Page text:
With a feathery threat lurking in the trees, Margot McGovern asks: how will you escape swooping season unscathed?
There’s lots to love about spring riding: not freezing your finger tips off, riding home from work through sunlit streets and watching bare branches turn green and leafy around you. But spring also brings a treetop terror that casts a feathery shadow over even the sunniest of rides. I speak of that insidious, swooping bird of prey—the magpie.
Every year, from as early as August, the Ride On inbox fills with letters recounting malicious attacks that leave innocent riders dazed and bloody-eared on the side of the bike path. For riders, these demons of the sky are not to be trifled with. They have personal preferences in their choice of victim. We’re told some will only target unlucky men, women and children on bikes, while others will lock-in on walkers instead.
Some like lone victims, while others prefer the challenge of a pack attack. So, in the interests of public safety, Ride On has trawled through bike forums and asked the experts: how do you successfully avoid being swooped by these devious dive bombers?
We received some great answers, both varied and contradictory: speed up, slow down, travel in groups, go solo, get off your bike and walk, don’t get off your bike. Some strategies were perfectly sensible: put up a sign or post on your local ‘magpie map’ to warn other walkers and riders that magpies have set up camp in the area and take a detour until nesting season is over (you should be safe by November). Others strategies were, shall we say, a little less conventional. The Victorian Department of Sustainability and Environment provides a printable set of ‘swoop eyes’ to cut out and stick on the back of your helmet, the idea being that magpies won’t launch a front attack and sticking eyes on the back of your head will fool them into thinking you are the all-seeing demi-god of shared-use paths.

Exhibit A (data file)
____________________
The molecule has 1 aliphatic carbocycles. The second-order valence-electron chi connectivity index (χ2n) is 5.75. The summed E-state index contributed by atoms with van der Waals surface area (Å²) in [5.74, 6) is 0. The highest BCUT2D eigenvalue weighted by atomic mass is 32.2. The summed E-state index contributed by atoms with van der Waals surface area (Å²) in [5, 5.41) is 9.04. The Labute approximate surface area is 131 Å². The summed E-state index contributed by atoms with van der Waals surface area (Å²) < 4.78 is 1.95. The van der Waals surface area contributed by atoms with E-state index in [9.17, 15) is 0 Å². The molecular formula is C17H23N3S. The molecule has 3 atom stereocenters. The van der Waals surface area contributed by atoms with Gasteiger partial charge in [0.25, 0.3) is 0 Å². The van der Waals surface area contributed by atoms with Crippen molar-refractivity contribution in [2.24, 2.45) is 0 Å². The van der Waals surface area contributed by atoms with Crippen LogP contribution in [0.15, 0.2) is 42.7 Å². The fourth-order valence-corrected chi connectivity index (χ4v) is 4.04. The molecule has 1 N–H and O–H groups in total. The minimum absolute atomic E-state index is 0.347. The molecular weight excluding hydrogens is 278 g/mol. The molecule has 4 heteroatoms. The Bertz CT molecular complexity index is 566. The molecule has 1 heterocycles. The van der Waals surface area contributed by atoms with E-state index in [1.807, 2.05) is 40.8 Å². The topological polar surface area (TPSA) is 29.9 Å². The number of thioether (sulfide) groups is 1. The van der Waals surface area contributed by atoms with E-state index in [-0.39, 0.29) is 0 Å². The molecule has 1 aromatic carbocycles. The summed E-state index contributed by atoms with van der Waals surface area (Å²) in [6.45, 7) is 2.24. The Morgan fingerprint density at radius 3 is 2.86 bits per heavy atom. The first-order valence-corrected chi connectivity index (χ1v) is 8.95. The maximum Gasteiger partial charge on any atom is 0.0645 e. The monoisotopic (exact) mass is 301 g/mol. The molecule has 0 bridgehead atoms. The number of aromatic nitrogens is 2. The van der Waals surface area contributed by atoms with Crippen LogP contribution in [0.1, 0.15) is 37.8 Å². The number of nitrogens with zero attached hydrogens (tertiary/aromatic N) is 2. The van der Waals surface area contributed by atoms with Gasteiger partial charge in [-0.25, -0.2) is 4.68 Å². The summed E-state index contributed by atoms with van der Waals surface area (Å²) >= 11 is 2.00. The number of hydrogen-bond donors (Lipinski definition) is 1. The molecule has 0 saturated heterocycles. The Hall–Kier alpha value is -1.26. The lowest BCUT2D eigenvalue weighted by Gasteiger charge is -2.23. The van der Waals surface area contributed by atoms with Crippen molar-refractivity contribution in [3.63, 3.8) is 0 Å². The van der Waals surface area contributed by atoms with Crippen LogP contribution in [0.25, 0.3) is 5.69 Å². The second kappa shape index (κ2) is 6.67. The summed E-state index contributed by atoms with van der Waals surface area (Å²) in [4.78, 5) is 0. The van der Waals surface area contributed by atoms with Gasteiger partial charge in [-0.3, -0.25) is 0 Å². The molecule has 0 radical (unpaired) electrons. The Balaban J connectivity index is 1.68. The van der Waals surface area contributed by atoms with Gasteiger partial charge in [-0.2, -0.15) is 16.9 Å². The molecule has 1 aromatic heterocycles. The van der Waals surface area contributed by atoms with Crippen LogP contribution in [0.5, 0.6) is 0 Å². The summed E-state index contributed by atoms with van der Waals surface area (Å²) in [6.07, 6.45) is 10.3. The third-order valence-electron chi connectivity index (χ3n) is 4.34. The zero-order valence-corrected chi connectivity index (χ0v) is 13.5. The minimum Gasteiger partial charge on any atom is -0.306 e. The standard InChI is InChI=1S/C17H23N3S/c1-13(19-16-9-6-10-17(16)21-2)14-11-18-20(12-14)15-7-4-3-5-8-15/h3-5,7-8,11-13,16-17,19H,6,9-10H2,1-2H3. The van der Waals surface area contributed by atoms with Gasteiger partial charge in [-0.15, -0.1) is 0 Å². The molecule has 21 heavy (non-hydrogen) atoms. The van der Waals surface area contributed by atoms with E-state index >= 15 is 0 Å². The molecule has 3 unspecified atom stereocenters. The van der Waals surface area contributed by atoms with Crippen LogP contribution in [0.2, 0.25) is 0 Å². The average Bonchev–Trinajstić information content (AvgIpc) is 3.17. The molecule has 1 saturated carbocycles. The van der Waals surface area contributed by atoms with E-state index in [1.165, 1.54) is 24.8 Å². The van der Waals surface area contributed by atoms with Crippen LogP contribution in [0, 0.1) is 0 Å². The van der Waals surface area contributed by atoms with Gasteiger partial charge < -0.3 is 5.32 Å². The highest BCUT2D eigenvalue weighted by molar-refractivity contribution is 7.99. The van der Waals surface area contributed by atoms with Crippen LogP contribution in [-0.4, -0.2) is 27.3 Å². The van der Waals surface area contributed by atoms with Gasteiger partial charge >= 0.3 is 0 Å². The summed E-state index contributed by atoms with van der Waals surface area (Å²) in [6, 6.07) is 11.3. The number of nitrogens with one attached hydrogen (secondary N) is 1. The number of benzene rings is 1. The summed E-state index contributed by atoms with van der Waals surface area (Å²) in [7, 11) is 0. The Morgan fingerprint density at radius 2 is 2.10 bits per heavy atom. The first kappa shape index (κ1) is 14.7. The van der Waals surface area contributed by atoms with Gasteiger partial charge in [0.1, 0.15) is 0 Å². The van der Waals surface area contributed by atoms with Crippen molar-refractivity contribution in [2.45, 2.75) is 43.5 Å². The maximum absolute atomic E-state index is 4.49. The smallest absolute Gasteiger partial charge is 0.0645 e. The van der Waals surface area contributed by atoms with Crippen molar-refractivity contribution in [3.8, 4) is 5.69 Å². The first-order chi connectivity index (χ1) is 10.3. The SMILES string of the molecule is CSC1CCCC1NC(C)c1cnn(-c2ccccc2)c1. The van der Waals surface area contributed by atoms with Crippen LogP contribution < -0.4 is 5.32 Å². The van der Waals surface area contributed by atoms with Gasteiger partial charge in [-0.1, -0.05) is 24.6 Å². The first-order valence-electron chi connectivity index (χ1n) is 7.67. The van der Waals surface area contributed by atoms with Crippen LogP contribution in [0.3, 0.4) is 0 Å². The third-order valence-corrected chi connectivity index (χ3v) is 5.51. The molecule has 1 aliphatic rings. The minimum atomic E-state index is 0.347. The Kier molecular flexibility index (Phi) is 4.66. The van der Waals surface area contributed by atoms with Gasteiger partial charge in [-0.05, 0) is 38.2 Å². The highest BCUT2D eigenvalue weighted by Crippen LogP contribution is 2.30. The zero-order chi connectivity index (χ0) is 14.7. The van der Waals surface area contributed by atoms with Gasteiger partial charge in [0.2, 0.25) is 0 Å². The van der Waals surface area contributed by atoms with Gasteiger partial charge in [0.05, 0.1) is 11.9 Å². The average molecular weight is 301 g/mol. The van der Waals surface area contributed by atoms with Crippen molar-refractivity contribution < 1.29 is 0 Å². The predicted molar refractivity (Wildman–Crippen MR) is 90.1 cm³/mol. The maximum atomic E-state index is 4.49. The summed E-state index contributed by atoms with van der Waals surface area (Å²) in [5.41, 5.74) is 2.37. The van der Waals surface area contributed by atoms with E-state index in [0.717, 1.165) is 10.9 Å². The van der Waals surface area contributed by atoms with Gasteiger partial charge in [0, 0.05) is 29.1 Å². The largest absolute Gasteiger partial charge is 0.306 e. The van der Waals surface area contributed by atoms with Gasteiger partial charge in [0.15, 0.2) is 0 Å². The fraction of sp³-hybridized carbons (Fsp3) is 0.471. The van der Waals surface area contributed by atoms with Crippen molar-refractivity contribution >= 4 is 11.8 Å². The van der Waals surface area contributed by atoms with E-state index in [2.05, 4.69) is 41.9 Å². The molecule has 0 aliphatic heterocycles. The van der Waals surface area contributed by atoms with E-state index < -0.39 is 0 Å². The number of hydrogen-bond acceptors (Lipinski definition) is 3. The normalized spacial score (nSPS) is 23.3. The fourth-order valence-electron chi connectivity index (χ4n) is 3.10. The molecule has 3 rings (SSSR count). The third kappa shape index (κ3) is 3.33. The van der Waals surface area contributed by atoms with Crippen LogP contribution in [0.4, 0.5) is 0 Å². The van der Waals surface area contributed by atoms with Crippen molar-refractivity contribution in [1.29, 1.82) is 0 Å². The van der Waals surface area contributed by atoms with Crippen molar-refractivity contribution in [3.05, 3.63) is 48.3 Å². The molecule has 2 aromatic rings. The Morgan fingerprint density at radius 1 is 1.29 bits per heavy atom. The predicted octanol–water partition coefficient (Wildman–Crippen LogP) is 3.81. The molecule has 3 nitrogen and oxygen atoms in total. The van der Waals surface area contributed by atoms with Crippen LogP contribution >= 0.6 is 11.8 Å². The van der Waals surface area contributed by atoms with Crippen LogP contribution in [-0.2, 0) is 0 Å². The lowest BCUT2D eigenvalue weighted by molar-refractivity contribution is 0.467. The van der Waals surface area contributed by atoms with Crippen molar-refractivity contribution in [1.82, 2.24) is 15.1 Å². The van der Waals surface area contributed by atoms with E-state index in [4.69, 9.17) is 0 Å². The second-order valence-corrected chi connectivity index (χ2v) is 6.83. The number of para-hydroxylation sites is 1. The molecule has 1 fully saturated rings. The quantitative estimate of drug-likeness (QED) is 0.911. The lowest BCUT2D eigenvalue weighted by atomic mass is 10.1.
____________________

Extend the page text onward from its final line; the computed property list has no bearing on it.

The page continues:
Our most popular reader tip was the old faithful ‘use cable ties or pipe cleaners on the helmet’ trick. Some believe flashing lights scare them off, while others swear a zany wig over your helmet is the way to go. Other suggestions included throwing sand (the logistics of doing this while riding left us slightly baffled), firing cap-gun, or, our personal favourite, attaching party poppers to your helmet and pulling the string as the maggie swoops—you have to time it just right though.
…your chances of surviving a magpie attack are likely to be as good if you leave the alien antennae and Big Brother eyes at home.
If scare tactics aren’t your forte, you can offer them a piece of meat and they will supposedly leave you alone thereafter, or you could don a Collingwood scarf and let them know you’re on the same team (just think how much Eddie McGuire would love it!).
In our search for answers, we asked if these ideas were so crazy they just might work, or were they just plain bonkers? The bad news is experts say there’s little evidence to suggest any of these tactics consistently yield positive results. The good news, your chances of surviving a magpie attack are likely to be as good if you leave the alien antennae and Big Brother eyes at home.
The best tactic it seems is ‘know your enemy’. Magpies are smart, extremely territorial and will swoop riders from up to 100m away from their nest. Almost all attacks are made by male birds that see riders and pedestrians as a threat to their young, and, to be fair, if an army of Godzillas were riding bikes past your newborn, you’d be extremely protective too. Despite the jokes, our advice to avoid a beak in the head is to show these birds the respect they deserve and take a detour—at least until they get their young out of the nest.
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